Categories: Home+Garden

Mad for Mid-Century

Two wonderfully restored mid-century modern homes

written by Melissa Dalton

Whether you associate the Mid-century modern aesthetic with Mad Men or your parents’ living room, its clean lines and signature look have become iconic. We admire two Mid-century homes that have been restored for the next era.

 Lake Oswego | Mid-Century, with a twist

photos by Bill Purcell

Although John Yeon was never formally trained as an architect, the native Oregonian is now considered a master of Northwest Regional Modernism. He designed the Watzek House in Portland in 1937, when he was only 26 years old. That project earned him international recognition when the Museum of Modern Art in New York declared it a masterpiece of its time, alongside Fallingwater by Frank Lloyd Wright. Then in 1950, Yeon designed a different style house in Lake Oswego. While still modern, he called it “palace style,” perhaps in reference to the flared roof detail. It was just this combination of Mid-century modern and playful regency that intrigued interior designer Joelle Nesen, of Maison, when she visited the home earlier this year. “Yeon really wasn’t a modern literalist,” Nesen said. “He used different elements.”

When Nesen first saw the property, its lot was to be subdivided and the house possibly demolished. “Everything was pretty thrashed,” said Nesen. “The core was just failing. There was dry-rot everywhere.” Brian and Jeff Bohrer, owners of Cornerstone Construction, however, convinced the developer to remodel instead of raze. To that end, the house was taken down to the studs and rebuilt with higher-quality materials. Keith Abel, a residential designer, made modifications to the floorplan with an eye towards retaining the home’s scale and flow. The original window placements and roof detail were all closely recreated wherever possible.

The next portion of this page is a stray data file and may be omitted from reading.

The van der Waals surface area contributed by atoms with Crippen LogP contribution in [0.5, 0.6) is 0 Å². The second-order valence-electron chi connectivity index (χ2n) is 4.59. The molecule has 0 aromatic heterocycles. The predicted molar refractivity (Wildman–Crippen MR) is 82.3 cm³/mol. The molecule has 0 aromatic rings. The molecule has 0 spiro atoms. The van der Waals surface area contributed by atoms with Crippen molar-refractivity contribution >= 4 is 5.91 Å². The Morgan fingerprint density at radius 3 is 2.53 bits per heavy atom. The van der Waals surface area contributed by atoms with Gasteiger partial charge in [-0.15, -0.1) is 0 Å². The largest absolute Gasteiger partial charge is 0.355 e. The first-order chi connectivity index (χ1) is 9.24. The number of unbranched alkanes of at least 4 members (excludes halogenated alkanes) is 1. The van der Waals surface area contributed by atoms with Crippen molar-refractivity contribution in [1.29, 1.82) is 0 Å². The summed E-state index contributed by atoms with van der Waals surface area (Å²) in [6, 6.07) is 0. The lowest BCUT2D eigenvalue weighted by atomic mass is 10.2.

Next, Nesen and her team outfitted the interior. “Our goal was to create something updated and inspiring, but respectful to the original,” Nesen said. For instance, they paneled the den with rich Douglas fir, painted the front door Yeon’s favorite shade of blue, and hung delicate shell sconces fabricated by Yeon in their original locations. “We wanted the house to cross timelines so it will last the next sixty-five years,” Nesen said.

Medford | Details make a difference 

photos by David Gibb

When Architect Bruce Richey first stepped inside this Medford area home, he was in for a surprise. “It was jaw-dropping,” Richey recalled of that first visit. “It was like walking back in time.” The home had been built in 1954 for a prominent local farm family. For its design, they hired the well-regarded San Francisco architect George T. Rockrise, whose career included work on the United Nations headquarters in New York, and Sunriver Resort in Central Oregon. During that 2010 tour of the home, Richey was impressed with the “clean Mid-century modern elements” of Rockrise’s design. These included an open layout, extensive Port Orford cedar on the walls, and large expanses of windows that connected the interior to the grounds, once landscaped by the renowned landscape artist Lawrence Halprin. “This house is so unique for little Medford,” Richey said. “That’s what got me excited—no one had gone in and messed up its significance.”

The home’s finishes and features were well preserved, down to the bright blue cabinet paint and Formica counters in the kitchen. Even so, there was some basic wear that needed attention. Richey set out to restore the home with Stuart Allan, the son-in-law of the original homeowners. “Bruce was so committed to the Mid-century modern aesthetic,” Allan said. In that spirit, Richey prepared an exhaustive inventory of the home, documenting every room and outlining instructions for minute repairs.

Today, many of those updates are not immediately apparent, such as a new roof membrane, insulation and mechanical systems. Richey’s attention to the details, however, ensured that the house still emanates its original character, much as the aroma of cedar still wafts from the walls. “It’s extremely subtle but still there,” Allan said of the smell. “The first time I saw that house, it was six years old. When I walk in now, I would say it’s completely unchanged.”

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